How Do I Learn What I Need to Know?
John N. Gardner
I think that is a question that all educators, including (I hope) the most senior leaders and managers of the academy need to be asking—in order to make the best possible decisions for student success. There are so many challenges to learning what we need to know, some of which are:
- the information we need is constantly both changing and growing exponentially
- our time to access and digest this information is limited
- information sources are both qualitative and quantitative and somehow we need to obtain both
- and now there is the developing use of analytics to enable prediction of student outcomes, and interventions related thereto
- and then we need a synthesis, Who will provide this? And if the leader doesn’t create his/her own synthesis, there is always the danger of bias or worse (witness the creation of the “intelligence” used to justify the invasion of Iraq)
- some leaders in smaller institutions still do not have a robust IR infrastructure. But even if they did they would still need to consult other sources of information. But thank goodness the rest of us have IR colleagues. The question then becomes how much use and what kind of use do we make of them?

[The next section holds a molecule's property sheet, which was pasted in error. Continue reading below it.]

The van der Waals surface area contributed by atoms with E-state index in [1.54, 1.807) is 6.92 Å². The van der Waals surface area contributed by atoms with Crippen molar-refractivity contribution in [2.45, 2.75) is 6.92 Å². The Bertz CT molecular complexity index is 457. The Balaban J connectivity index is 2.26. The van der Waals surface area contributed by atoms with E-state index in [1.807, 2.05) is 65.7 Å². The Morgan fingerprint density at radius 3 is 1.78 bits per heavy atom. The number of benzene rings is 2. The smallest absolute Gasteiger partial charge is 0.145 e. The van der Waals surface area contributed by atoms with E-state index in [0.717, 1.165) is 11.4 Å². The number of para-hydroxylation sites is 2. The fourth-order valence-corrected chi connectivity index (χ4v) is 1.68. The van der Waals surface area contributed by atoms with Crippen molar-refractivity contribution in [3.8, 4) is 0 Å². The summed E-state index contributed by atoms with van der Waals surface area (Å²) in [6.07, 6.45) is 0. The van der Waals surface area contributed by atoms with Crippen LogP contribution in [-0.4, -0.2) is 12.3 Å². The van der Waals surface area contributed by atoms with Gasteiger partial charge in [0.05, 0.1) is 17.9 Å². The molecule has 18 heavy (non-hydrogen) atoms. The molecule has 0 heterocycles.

- I maintain that the best sources of information reside in people: their observations, knowledge, perspective, experiences, histories with the institution.
OK, so how do we get at that? To whom do we talk? Do we talk with the supervisors and highest levels of direct reports (for example, do CEO’s primarily gather their information from their cabinet officers) and thus receive some information that is filtered? How far down the chain do we go?
Oh, so many challenges in learning what we need to know to make good decisions.
I will use the case in point that I know the best: myself. I am in the business of giving advice to institutions. And to do that I have to learn about the institution what I need to know to offer perspectives to institutional decision makers. So where do I go for the information I need to know.
First of all, I am a recovering former historian: I go to the primary (written) sources. By a review of boiler plate institutional primary sources one can glean a great deal about both the institutional culture, history, policies, practices, and more, such documents as:
- strategic plan
- CEO/CAO’s latest addresses to the faculty or whole institutional community
- Admissions viewbooks
- institutional website
- latest report to the regional accreditor
- IR Fact Book
- student newspapers
- assessment data: NSSE, CCSSE, etc
But what about the qualitative data that resides inside people’s heads—some of that also being quantitative data? Who do I most want to talk to, observe, draw out?